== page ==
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By Edward Hudgins
Free thinkers could find a home in the Republican Party
Topic - Vladimir Kramnik
If you can keep your head when all about you are losing theirs, you just might get another shot at being the world champion.
Norwegian GM Magnus Carlsen's moonwalking gambit getting ahead while moving backward inspires some thoughts on some of the game's most famous losses over the years.
The fourth annual London Chess Classic is shaping up as one of the best events in many a year, but it was a dark day for British chess when the players sat down for Thursday's Round 4. All three Britons in the field — GMs Michael Adams, Gawain Jones and Luke McShane — went down to defeat on a rare day when every game ended in a decisive result.
The Little Country That Could did it again as tiny Armenia on Sunday won its third gold medal in the past four years, nipping mighty Russia on tiebreaks after the two chess powerhouses finished 9-1-1 at the 40th biennial Olympiad in Istanbul.
Mikhail Tal, the great Soviet world champion, rarely lacked the will or the inclination to mix it up, but the same thing cannot always be said of his elite peers.
The FIDE world championship match is headed into overtime as Indian champ Viswanathan Anand and Israeli challenger Boris Gelfand drew their final game Monday to finish knotted at 6-6. Aside from a brief dust-up that produced victories for each player in Games 7 and 8, the two players resembled a pair of soccer teams content to settle things with penalty kicks, unwilling to take any risks to try to score a goal.
The six-game match between Russian GM Vladimir Kramnik and Armenian GM Levon Aronian that wrapped up in Zurich on Sunday proved unexpectedly entertaining. The world's No. 2 and No. 3 players, evenly matched and theoretically armed to the teeth, showed a refreshing willingness to mix it up and take risks before settling for a 3-3 tie after Kramnik just missed a win in Sunday's final round.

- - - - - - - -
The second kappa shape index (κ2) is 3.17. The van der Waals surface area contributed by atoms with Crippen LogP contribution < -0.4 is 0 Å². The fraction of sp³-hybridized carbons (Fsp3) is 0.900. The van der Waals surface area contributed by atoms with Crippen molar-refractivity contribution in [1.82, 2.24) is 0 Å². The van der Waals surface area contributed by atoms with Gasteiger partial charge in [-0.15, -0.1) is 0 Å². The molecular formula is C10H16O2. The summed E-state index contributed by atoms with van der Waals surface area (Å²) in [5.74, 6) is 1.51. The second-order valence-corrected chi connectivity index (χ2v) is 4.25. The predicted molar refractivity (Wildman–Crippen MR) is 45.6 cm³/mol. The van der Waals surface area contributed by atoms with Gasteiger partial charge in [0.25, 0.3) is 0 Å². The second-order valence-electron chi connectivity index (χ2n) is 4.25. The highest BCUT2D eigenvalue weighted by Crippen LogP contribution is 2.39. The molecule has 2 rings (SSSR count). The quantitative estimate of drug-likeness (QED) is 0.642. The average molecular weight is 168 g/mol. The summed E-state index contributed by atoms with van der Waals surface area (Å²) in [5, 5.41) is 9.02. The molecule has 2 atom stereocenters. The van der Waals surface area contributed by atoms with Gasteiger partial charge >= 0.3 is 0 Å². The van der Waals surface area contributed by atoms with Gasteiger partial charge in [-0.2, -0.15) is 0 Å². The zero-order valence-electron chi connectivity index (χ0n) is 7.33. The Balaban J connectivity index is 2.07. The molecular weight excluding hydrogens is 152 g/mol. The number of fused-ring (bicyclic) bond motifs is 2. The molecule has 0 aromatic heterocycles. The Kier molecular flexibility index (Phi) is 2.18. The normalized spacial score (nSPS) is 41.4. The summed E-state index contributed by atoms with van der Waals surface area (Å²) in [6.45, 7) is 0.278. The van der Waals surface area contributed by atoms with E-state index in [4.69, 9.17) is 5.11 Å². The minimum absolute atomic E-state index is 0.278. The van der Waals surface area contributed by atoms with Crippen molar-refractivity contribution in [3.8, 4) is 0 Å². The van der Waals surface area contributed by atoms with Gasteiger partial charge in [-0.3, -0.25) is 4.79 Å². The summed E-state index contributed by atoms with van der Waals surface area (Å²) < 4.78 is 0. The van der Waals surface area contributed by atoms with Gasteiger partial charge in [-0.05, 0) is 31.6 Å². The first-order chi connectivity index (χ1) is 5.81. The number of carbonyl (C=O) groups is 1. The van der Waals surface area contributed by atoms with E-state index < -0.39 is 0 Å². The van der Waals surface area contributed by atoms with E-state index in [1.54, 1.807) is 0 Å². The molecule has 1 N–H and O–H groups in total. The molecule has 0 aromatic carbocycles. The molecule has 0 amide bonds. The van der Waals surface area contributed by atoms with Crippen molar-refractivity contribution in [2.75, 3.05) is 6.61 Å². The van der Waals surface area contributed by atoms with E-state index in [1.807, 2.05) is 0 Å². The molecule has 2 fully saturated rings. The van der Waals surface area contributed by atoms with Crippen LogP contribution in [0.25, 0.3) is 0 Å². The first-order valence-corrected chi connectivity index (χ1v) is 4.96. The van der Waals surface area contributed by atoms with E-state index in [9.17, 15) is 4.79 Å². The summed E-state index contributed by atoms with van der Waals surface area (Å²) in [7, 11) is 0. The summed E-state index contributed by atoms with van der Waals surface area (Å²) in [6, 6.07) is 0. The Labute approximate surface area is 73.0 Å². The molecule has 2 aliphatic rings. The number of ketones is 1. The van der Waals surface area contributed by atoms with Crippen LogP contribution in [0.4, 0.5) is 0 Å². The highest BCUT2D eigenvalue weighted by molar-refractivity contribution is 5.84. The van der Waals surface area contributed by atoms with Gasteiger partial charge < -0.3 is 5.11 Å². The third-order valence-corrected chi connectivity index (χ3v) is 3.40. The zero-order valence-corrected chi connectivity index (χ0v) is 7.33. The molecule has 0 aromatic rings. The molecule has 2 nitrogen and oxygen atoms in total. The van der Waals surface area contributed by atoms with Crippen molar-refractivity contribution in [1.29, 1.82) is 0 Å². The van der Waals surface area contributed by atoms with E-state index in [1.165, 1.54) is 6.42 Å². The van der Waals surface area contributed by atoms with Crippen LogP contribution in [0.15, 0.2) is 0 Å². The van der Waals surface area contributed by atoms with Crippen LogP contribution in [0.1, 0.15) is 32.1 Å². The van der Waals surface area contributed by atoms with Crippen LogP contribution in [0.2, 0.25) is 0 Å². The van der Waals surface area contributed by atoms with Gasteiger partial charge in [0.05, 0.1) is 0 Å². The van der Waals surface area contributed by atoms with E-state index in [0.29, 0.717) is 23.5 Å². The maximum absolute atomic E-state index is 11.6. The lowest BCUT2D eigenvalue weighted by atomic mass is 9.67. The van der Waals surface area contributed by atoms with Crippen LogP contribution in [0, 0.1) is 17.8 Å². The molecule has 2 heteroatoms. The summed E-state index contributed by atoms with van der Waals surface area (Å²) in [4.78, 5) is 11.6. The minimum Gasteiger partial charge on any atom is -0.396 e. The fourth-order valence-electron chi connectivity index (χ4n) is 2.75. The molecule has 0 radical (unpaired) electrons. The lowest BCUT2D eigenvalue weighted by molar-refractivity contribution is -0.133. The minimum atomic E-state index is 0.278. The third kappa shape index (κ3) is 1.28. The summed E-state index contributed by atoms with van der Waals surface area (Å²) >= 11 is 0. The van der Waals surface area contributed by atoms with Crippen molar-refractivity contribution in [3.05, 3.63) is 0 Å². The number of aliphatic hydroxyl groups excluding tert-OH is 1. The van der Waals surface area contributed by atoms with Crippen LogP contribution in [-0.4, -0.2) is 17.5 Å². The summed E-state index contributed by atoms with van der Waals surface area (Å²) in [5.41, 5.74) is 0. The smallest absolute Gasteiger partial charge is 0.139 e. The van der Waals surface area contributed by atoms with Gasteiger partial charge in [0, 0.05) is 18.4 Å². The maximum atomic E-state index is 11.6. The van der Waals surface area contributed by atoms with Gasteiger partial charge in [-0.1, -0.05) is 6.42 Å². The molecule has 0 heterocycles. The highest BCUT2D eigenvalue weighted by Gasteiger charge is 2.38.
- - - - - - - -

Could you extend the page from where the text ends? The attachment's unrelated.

It's the most wonderful time of the year, time for that special event that lifts us out of the winter doldrums. Yes, the 38th annual Eastern Open kicks off Dec. 27, a four-section, seven-round Swiss event that regularly attracts one of the largest and strongest fields for a regional event.
Two of the world's best lived up to their billing as former world champion Vladimir Kramnik of Russia and Norwegian star (and perhaps future world champion) Magnus Carlsen turned in dominating performances in two recent high-powered events in Europe.
It's been the best of chess and the worst of chess at the Tata Steel Tournament, the traditional elite event held each January at the Dutch seaside town of Wijk aan Zee.
Beside the brilliant achievements of such American greats as Morphy, Marshall, Pillsbury and Fischer, the records of some of the country's lesser stars tend to be eclipsed. On this most patriotic of weeks, we offer a look at a couple of former U.S. champs that even aficionados may not immediately recognize.
Black makes it interesting with 16...Nd8!, heading for f4, but Kramnik admitted later he had trouble staying focused on his game while monitoring Svidler-Carlsen just a few paces away.
Rc8!, as Kramnik said later 17 ... Nxa1!?